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Up front, we are the kind of customers Apple dreams about: fiery, unpaid brand evangelists. I’ve owned every iPad. I’ve owned every iPhone. I’ve owned every Apple Watch. In addition to the latest and most expensive versions of each of these, our family also owns an iMac, a MacBook, and an Apple TV.
And we don’t just own a lot of Apple tech — we sell a lot: to friends, to family, to colleagues, to strangers in the Apple Store. Years ago, I even wrote a book called 101 Reasons to Switch to the Mac (Que Publications). Many of you reading this are reading it on Apple devices we helped you buy, set up, and learn to use.
We are passionate about Apple because — no exaggeration — Apple’s technology has improved our lives. Preparing a manuscript for my publisher on a Windows laptop took weeks because of repeated crashes; on my stable MacBook, I finished in a day. My husband and I have just lost about 40 pounds each; one reason for my husband’s success has been his obsessive dedication to closing his Apple Watch creativity circles every day.
Clyde ordered his iPhone 8 and Apple Watch Series 3 as soon as they became available and arranged to pick them up at our local Apple Store in Atlanta’s Lenox Mall on launch day. You can imagine our disappointment, then, when his iPhone 8 turned out to have a bad GPS chip (rendering Maps useless) and his Series 3 watch activation Clyde’s health data, shattering his 255-day streak of exercise perfection.
He spent two hours on the phone with Apple’s tech support before the frustrated rep said, “I’ll make you an appointment with a Genius who will fix this right up.” That proved to be a false promise, though, because Clyde’s visit to the Genius Bar was astoundingly, stunningly, jaw-droppingly bad. It’s so bad, in fact, I doubt I could design a more inflammatory, off-putting, alienating customer experience.
– Clyde was repeatedly asked, “Where did you buy these items?” and “When did you buy them?” (Um, six days ago, on launch day, right here, from you.) Frankly? He felt a little grilled — as though he were being accused of having stolen the items.
– Despite detailed notes from Clyde’s discussion with phone support, the staff at the Apple store couldn’t seem to grasp the nature of his two complaints: corrupted data and a bad GPS chip.
– Once the Genius did understand the issue with the corrupted health data, he simply dismissed it. “We can’t help with that.” (Who can? And if this happened to Clyde, it’s likely to be happening to others. How are we supposed to trust Apple with our most intimate personal data if, when things go wrong, we get no more than “We can’t help with that”?)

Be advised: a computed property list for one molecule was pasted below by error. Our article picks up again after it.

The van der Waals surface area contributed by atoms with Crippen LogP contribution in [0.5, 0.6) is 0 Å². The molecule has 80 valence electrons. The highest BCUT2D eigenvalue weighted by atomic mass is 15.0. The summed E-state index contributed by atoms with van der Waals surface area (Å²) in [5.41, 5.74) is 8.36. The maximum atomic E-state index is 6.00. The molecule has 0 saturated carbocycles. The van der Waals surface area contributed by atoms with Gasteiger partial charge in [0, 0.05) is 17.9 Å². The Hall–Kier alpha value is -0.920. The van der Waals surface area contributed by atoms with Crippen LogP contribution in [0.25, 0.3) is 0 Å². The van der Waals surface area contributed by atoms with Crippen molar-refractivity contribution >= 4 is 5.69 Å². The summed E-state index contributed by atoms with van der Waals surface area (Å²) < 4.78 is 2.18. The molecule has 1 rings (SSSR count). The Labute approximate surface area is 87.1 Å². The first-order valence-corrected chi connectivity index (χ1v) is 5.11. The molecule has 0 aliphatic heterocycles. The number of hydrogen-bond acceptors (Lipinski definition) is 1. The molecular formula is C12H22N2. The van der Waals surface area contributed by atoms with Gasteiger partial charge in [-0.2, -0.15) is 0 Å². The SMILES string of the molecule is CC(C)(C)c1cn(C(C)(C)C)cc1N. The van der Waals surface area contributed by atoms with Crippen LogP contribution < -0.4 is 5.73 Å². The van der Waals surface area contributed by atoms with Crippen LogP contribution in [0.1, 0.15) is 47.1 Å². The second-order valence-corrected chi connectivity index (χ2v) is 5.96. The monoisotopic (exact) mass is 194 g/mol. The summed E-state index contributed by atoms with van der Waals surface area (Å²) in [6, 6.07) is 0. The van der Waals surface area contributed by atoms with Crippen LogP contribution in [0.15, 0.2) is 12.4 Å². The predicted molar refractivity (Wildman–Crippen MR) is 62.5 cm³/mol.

– At this point, Clyde began to be passed from staffer to staffer. The Genius told him, “You can return the iPhone and Watch, but all you can do is place an order for new ones, and we don’t know when they will come in” — a solution that would leave Clyde without a phone or watch for weeks.
– When Clyde complained about that, he was told, “You can keep the ones you have, but your new Watch won’t come in until after the return date for the current one, so you’ll end up with two watches.”
– When Clyde objected, the Genius checked with a manager, who instructed the Genius to tell Clyde, “We will probably take the watch you have back, but if you scratch or dent either the iPhone or the Watch, we won’t take either one back.” Clyde explained he had just spent $1600 on new Apple hardware, had bad hardware and corrupted data as a result, and that this response was unacceptable. He asked to see a manager.
– The manager had a terrible, aggressive attitude, repeating the same line over and over: “Obviously, if you choose to keep this merchandise until the new items come in and you damage them, we can’t take them back.”
By the end of this two-hour transaction, Clyde had complied with demands that he pay for a second iPhone 8 and a second Apple Watch — now $3200 of our money tied up in this mess — and he left the store with his problems unresolved and no idea when they would be.
When Clyde told me this story, I was furious. This is not the gleaming, brightly-lit, joyful consumer experience Angela Ahrendts touted on stage at the Steve Jobs Theater. This is, instead, the kind of crap you expect from used car dealers and Nigerian scammers. This is the kind of disastrous customer support you get when untrained, ignorant people are being told to favor profit over customer satisfaction.
This is the kind of experience that converts your most loyal customers and brand evangelists into disappointed, outraged, outspoken critics. It lends truth to the idea that Apple, for all its design savvy, has lost its way. Things no longer “just work.” The Geniuses feel less like Apple employees and more like the staff at an old Circuit City. And for access to flawed products and bad treatment, we are still paying a premium price.
Clyde — a meek guy — at this point wants to cancel all orders, return all merchandise, and get our money back. (The only thing making him hesitate? The Genius told him that, if he did this later on, he’d have to stand in the long line outside the store to do so.) In fact, returning the merchandise may be our next step. It probably should be. But we’ve felt so passionate about Apple for so long, we retain some faith that, if we can just reach the right person, this mess can be amended.
All that remains, at this point, is for Apple to recover well.
It remains to be seen whether Apple can do that.